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Cardiovasc Pathol. 2007 May-Jun;16(3):151-8. Epub 2007 Feb 22.

Comparison of coronary heart disease risk factors in autopsied young adults from the PDAY Study with living young adults from the CARDIA study.

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Department of Pathology, The University of Texas Health Science Center, San Antonio, TX 78229-3900, USA.



Disease is sometimes best studied by examination of tissue obtained from autopsied individuals. Results derived from autopsied persons are considered biased because many factors influence the decision to perform an autopsy, and variables measured postmortem may be affected by changes immediately prior to death and emergency medical treatment.


The Pathobiological Determinants of Atherosclerosis in Youth (PDAY) study measured coronary heart disease risk factors postmortem in autopsied young adults 23-34 years of age dying from external causes (accidents, homicides, suicides). The Coronary Artery Risk Development in Young Adults (CARDIA) study measured risk factors in living subjects of similar ages.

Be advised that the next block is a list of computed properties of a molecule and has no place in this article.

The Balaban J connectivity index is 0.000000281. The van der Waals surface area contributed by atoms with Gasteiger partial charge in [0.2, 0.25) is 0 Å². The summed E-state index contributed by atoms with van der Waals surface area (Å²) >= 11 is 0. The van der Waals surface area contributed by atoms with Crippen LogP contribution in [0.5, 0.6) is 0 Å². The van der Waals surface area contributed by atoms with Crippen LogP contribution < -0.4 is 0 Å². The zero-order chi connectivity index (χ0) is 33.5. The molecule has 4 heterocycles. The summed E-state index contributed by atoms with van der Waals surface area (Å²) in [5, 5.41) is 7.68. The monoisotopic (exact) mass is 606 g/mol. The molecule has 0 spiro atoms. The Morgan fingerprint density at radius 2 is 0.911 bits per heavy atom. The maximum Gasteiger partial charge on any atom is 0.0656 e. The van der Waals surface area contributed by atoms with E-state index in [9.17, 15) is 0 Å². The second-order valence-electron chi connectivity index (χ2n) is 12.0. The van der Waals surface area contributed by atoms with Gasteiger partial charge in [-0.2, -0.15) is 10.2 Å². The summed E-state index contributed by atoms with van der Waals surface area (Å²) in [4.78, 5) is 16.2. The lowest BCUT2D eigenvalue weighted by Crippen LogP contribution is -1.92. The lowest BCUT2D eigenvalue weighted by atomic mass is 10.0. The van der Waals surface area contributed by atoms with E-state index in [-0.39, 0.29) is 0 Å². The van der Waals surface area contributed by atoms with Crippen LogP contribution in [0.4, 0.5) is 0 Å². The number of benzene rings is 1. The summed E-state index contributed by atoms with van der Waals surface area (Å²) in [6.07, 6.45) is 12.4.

Within sex, race, and age groups, the differences in body mass index between PDAY and CARDIA were significant but small. The prevalences of hyperglycemia/diabetes within sex, race, and age groups were similar in PDAY and CARDIA; overall, blacks in PDAY, but not in CARDIA, had a higher prevalence than whites. Serum lipoprotein concentrations were slightly and significantly higher and significantly more variable in PDAY subjects than in CARDIA subjects; the greater variability was interpreted as due primarily to emergency medical treatment. Prevalences of smoking and hypertension were substantially higher in PDAY subjects.


Although there were statistically significant differences, the overall similarity of the risk factors in the two studies supports the validity of investigating associations of risk factors measured postmortem with anatomically determined arterial lesions in autopsied young adults dying from external causes. The greater variability in postmortem serum measurements attenuates but does not obscure associations.

[Indexed for MEDLINE]

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